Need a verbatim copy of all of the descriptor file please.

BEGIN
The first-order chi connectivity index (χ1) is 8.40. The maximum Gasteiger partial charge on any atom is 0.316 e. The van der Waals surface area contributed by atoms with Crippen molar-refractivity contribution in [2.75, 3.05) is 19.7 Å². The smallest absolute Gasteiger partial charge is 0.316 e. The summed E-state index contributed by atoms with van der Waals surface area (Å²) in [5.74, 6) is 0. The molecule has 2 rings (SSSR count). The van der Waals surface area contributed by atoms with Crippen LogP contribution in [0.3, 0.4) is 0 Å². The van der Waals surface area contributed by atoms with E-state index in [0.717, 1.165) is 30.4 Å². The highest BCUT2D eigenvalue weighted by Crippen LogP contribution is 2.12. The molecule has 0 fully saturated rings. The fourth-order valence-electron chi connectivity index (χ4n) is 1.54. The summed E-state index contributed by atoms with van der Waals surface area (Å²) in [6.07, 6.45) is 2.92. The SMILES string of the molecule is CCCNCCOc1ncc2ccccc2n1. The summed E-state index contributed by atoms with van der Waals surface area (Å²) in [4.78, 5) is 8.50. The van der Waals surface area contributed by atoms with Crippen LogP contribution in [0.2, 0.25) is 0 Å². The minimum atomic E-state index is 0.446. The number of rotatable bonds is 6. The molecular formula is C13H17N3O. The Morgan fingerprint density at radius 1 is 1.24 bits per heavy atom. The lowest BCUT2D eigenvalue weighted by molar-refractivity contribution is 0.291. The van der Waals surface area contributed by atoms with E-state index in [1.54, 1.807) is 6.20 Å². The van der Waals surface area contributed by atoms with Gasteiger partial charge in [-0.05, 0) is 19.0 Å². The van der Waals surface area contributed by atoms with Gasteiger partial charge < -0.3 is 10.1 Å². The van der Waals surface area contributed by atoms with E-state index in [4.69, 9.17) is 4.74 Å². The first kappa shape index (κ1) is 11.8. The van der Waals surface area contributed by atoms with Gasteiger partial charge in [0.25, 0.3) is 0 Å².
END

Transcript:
The first-order chi connectivity index (χ1) is 8.40. The maximum Gasteiger partial charge on any atom is 0.316 e. The van der Waals surface area contributed by atoms with Crippen molar-refractivity contribution in [2.75, 3.05) is 19.7 Å². The smallest absolute Gasteiger partial charge is 0.316 e. The summed E-state index contributed by atoms with van der Waals surface area (Å²) in [5.74, 6) is 0. The molecule has 2 rings (SSSR count). The van der Waals surface area contributed by atoms with Crippen LogP contribution in [0.3, 0.4) is 0 Å². The van der Waals surface area contributed by atoms with E-state index in [0.717, 1.165) is 30.4 Å². The highest BCUT2D eigenvalue weighted by Crippen LogP contribution is 2.12. The molecule has 0 fully saturated rings. The fourth-order valence-electron chi connectivity index (χ4n) is 1.54. The summed E-state index contributed by atoms with van der Waals surface area (Å²) in [6.07, 6.45) is 2.92. The SMILES string of the molecule is CCCNCCOc1ncc2ccccc2n1. The summed E-state index contributed by atoms with van der Waals surface area (Å²) in [4.78, 5) is 8.50. The van der Waals surface area contributed by atoms with Crippen LogP contribution in [0.2, 0.25) is 0 Å². The minimum atomic E-state index is 0.446. The number of rotatable bonds is 6. The molecular formula is C13H17N3O. The Morgan fingerprint density at radius 1 is 1.24 bits per heavy atom. The lowest BCUT2D eigenvalue weighted by molar-refractivity contribution is 0.291. The van der Waals surface area contributed by atoms with E-state index in [1.54, 1.807) is 6.20 Å². The van der Waals surface area contributed by atoms with Gasteiger partial charge in [-0.05, 0) is 19.0 Å². The van der Waals surface area contributed by atoms with Gasteiger partial charge < -0.3 is 10.1 Å². The van der Waals surface area contributed by atoms with E-state index in [4.69, 9.17) is 4.74 Å². The first kappa shape index (κ1) is 11.8. The van der Waals surface area contributed by atoms with Gasteiger partial charge in [0.25, 0.3) is 0 Å².